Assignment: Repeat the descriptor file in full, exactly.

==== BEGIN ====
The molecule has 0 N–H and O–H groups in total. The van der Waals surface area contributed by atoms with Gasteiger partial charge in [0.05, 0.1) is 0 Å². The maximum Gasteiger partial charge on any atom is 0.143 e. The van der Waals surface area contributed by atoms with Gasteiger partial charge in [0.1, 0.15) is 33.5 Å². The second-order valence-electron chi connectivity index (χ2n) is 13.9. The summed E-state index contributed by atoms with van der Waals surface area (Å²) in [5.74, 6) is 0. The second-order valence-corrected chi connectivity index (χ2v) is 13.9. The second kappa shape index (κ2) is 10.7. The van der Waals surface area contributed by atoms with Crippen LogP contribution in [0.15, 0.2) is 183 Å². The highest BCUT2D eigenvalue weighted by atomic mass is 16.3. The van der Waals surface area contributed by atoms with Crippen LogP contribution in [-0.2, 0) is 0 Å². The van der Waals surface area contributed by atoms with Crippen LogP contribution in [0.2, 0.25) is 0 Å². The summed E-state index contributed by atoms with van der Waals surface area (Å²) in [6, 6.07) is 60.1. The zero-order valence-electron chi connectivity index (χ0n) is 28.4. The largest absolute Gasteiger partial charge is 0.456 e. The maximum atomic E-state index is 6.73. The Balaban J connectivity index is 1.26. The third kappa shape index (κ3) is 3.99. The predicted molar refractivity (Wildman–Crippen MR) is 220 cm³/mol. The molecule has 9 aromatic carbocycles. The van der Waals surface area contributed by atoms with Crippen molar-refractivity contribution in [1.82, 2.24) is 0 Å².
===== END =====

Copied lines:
The molecule has 0 N–H and O–H groups in total. The van der Waals surface area contributed by atoms with Gasteiger partial charge in [0.05, 0.1) is 0 Å². The maximum Gasteiger partial charge on any atom is 0.143 e. The van der Waals surface area contributed by atoms with Gasteiger partial charge in [0.1, 0.15) is 33.5 Å². The second-order valence-electron chi connectivity index (χ2n) is 13.9. The summed E-state index contributed by atoms with van der Waals surface area (Å²) in [5.74, 6) is 0. The second-order valence-corrected chi connectivity index (χ2v) is 13.9. The second kappa shape index (κ2) is 10.7. The van der Waals surface area contributed by atoms with Crippen LogP contribution in [0.15, 0.2) is 183 Å². The highest BCUT2D eigenvalue weighted by atomic mass is 16.3. The van der Waals surface area contributed by atoms with Crippen LogP contribution in [-0.2, 0) is 0 Å². The van der Waals surface area contributed by atoms with Crippen LogP contribution in [0.2, 0.25) is 0 Å². The summed E-state index contributed by atoms with van der Waals surface area (Å²) in [6, 6.07) is 60.1. The zero-order valence-electron chi connectivity index (χ0n) is 28.4. The largest absolute Gasteiger partial charge is 0.456 e. The maximum atomic E-state index is 6.73. The Balaban J connectivity index is 1.26. The third kappa shape index (κ3) is 3.99. The predicted molar refractivity (Wildman–Crippen MR) is 220 cm³/mol. The molecule has 9 aromatic carbocycles. The van der Waals surface area contributed by atoms with Crippen molar-refractivity contribution in [1.82, 2.24) is 0 Å².